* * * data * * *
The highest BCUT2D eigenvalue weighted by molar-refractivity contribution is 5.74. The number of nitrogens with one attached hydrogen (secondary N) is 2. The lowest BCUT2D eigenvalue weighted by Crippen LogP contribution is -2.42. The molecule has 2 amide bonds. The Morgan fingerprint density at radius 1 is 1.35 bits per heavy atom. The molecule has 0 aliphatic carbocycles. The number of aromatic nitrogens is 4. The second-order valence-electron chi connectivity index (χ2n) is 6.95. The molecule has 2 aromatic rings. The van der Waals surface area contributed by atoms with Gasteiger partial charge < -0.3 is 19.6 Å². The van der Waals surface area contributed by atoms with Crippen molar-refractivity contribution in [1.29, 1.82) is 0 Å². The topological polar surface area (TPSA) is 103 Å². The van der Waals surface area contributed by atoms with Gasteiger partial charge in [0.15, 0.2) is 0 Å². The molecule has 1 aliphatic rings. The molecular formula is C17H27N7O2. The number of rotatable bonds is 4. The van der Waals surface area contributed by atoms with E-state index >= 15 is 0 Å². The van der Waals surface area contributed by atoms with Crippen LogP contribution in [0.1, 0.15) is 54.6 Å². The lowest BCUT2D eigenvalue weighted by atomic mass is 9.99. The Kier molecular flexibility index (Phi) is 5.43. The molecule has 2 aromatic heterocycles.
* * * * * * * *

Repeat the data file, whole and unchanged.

The highest BCUT2D eigenvalue weighted by molar-refractivity contribution is 5.74. The number of nitrogens with one attached hydrogen (secondary N) is 2. The lowest BCUT2D eigenvalue weighted by Crippen LogP contribution is -2.42. The molecule has 2 amide bonds. The Morgan fingerprint density at radius 1 is 1.35 bits per heavy atom. The molecule has 0 aliphatic carbocycles. The number of aromatic nitrogens is 4. The second-order valence-electron chi connectivity index (χ2n) is 6.95. The molecule has 2 aromatic rings. The van der Waals surface area contributed by atoms with Gasteiger partial charge < -0.3 is 19.6 Å². The van der Waals surface area contributed by atoms with Crippen molar-refractivity contribution in [1.29, 1.82) is 0 Å². The topological polar surface area (TPSA) is 103 Å². The van der Waals surface area contributed by atoms with Gasteiger partial charge in [0.15, 0.2) is 0 Å². The molecule has 1 aliphatic rings. The molecular formula is C17H27N7O2. The number of rotatable bonds is 4. The van der Waals surface area contributed by atoms with E-state index >= 15 is 0 Å². The van der Waals surface area contributed by atoms with Crippen LogP contribution in [0.1, 0.15) is 54.6 Å². The lowest BCUT2D eigenvalue weighted by atomic mass is 9.99. The Kier molecular flexibility index (Phi) is 5.43. The molecule has 2 aromatic heterocycles.